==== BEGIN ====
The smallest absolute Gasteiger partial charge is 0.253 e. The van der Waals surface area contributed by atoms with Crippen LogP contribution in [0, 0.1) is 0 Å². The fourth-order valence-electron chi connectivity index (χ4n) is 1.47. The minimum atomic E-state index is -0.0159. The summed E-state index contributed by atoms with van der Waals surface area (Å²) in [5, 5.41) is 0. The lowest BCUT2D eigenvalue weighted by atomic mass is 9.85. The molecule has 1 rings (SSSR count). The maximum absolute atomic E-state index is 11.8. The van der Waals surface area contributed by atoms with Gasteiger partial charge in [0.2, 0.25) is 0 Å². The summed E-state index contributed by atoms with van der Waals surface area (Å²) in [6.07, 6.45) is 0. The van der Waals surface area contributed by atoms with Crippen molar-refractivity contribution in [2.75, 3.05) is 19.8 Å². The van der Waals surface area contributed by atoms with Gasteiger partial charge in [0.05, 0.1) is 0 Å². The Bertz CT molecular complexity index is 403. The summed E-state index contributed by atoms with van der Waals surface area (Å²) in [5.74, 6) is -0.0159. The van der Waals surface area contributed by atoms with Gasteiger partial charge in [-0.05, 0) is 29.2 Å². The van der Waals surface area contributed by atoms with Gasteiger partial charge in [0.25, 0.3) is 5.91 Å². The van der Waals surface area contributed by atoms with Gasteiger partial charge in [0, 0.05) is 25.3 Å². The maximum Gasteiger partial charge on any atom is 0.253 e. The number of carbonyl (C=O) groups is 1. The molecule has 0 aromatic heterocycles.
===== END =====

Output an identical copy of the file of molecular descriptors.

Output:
The smallest absolute Gasteiger partial charge is 0.253 e. The van der Waals surface area contributed by atoms with Crippen LogP contribution in [0, 0.1) is 0 Å². The fourth-order valence-electron chi connectivity index (χ4n) is 1.47. The minimum atomic E-state index is -0.0159. The summed E-state index contributed by atoms with van der Waals surface area (Å²) in [5, 5.41) is 0. The lowest BCUT2D eigenvalue weighted by atomic mass is 9.85. The molecule has 1 rings (SSSR count). The maximum absolute atomic E-state index is 11.8. The van der Waals surface area contributed by atoms with Gasteiger partial charge in [0.2, 0.25) is 0 Å². The summed E-state index contributed by atoms with van der Waals surface area (Å²) in [6.07, 6.45) is 0. The van der Waals surface area contributed by atoms with Crippen molar-refractivity contribution in [2.75, 3.05) is 19.8 Å². The van der Waals surface area contributed by atoms with Gasteiger partial charge in [0.05, 0.1) is 0 Å². The Bertz CT molecular complexity index is 403. The summed E-state index contributed by atoms with van der Waals surface area (Å²) in [5.74, 6) is -0.0159. The van der Waals surface area contributed by atoms with Gasteiger partial charge in [-0.05, 0) is 29.2 Å². The van der Waals surface area contributed by atoms with Gasteiger partial charge in [0.25, 0.3) is 5.91 Å². The van der Waals surface area contributed by atoms with Gasteiger partial charge in [0, 0.05) is 25.3 Å². The maximum Gasteiger partial charge on any atom is 0.253 e. The number of carbonyl (C=O) groups is 1. The molecule has 0 aromatic heterocycles.